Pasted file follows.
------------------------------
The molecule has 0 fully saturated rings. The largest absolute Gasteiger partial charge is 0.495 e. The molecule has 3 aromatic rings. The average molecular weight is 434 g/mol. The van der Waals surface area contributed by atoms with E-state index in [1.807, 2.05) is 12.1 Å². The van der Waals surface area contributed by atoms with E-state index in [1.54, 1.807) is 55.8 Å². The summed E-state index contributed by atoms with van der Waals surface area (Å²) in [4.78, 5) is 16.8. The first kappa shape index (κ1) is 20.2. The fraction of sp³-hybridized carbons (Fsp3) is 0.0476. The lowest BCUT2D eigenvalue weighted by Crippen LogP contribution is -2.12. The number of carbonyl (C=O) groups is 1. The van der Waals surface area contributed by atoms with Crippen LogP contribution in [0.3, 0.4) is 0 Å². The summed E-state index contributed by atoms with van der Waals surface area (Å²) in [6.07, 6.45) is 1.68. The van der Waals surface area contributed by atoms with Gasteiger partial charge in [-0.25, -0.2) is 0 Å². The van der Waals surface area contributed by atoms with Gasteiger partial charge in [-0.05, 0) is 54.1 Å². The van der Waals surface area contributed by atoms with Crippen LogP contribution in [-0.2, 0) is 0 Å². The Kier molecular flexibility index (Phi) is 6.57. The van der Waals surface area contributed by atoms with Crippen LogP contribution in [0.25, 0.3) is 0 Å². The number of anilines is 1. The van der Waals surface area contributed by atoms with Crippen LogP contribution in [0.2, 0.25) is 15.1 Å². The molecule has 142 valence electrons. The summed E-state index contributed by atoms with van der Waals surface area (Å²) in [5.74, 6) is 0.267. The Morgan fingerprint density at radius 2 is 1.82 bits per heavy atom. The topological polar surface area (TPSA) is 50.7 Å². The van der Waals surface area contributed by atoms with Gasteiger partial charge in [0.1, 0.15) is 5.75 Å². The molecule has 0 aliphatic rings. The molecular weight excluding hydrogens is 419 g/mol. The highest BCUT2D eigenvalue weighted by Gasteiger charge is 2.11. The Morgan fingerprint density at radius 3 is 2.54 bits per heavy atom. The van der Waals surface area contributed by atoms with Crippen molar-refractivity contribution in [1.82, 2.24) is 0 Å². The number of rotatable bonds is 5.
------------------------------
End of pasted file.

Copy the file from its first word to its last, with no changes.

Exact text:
The molecule has 0 fully saturated rings. The largest absolute Gasteiger partial charge is 0.495 e. The molecule has 3 aromatic rings. The average molecular weight is 434 g/mol. The van der Waals surface area contributed by atoms with E-state index in [1.807, 2.05) is 12.1 Å². The van der Waals surface area contributed by atoms with E-state index in [1.54, 1.807) is 55.8 Å². The summed E-state index contributed by atoms with van der Waals surface area (Å²) in [4.78, 5) is 16.8. The first kappa shape index (κ1) is 20.2. The fraction of sp³-hybridized carbons (Fsp3) is 0.0476. The lowest BCUT2D eigenvalue weighted by Crippen LogP contribution is -2.12. The number of carbonyl (C=O) groups is 1. The van der Waals surface area contributed by atoms with Crippen LogP contribution in [0.3, 0.4) is 0 Å². The summed E-state index contributed by atoms with van der Waals surface area (Å²) in [6.07, 6.45) is 1.68. The van der Waals surface area contributed by atoms with Gasteiger partial charge in [-0.25, -0.2) is 0 Å². The van der Waals surface area contributed by atoms with Gasteiger partial charge in [-0.05, 0) is 54.1 Å². The van der Waals surface area contributed by atoms with Crippen LogP contribution in [-0.2, 0) is 0 Å². The Kier molecular flexibility index (Phi) is 6.57. The van der Waals surface area contributed by atoms with Crippen LogP contribution in [0.25, 0.3) is 0 Å². The number of anilines is 1. The van der Waals surface area contributed by atoms with Crippen LogP contribution in [0.2, 0.25) is 15.1 Å². The molecule has 142 valence electrons. The summed E-state index contributed by atoms with van der Waals surface area (Å²) in [5.74, 6) is 0.267. The Morgan fingerprint density at radius 2 is 1.82 bits per heavy atom. The topological polar surface area (TPSA) is 50.7 Å². The van der Waals surface area contributed by atoms with Gasteiger partial charge in [0.1, 0.15) is 5.75 Å². The molecule has 0 aliphatic rings. The molecular weight excluding hydrogens is 419 g/mol. The highest BCUT2D eigenvalue weighted by Gasteiger charge is 2.11. The Morgan fingerprint density at radius 3 is 2.54 bits per heavy atom. The van der Waals surface area contributed by atoms with Crippen molar-refractivity contribution in [1.82, 2.24) is 0 Å². The number of rotatable bonds is 5.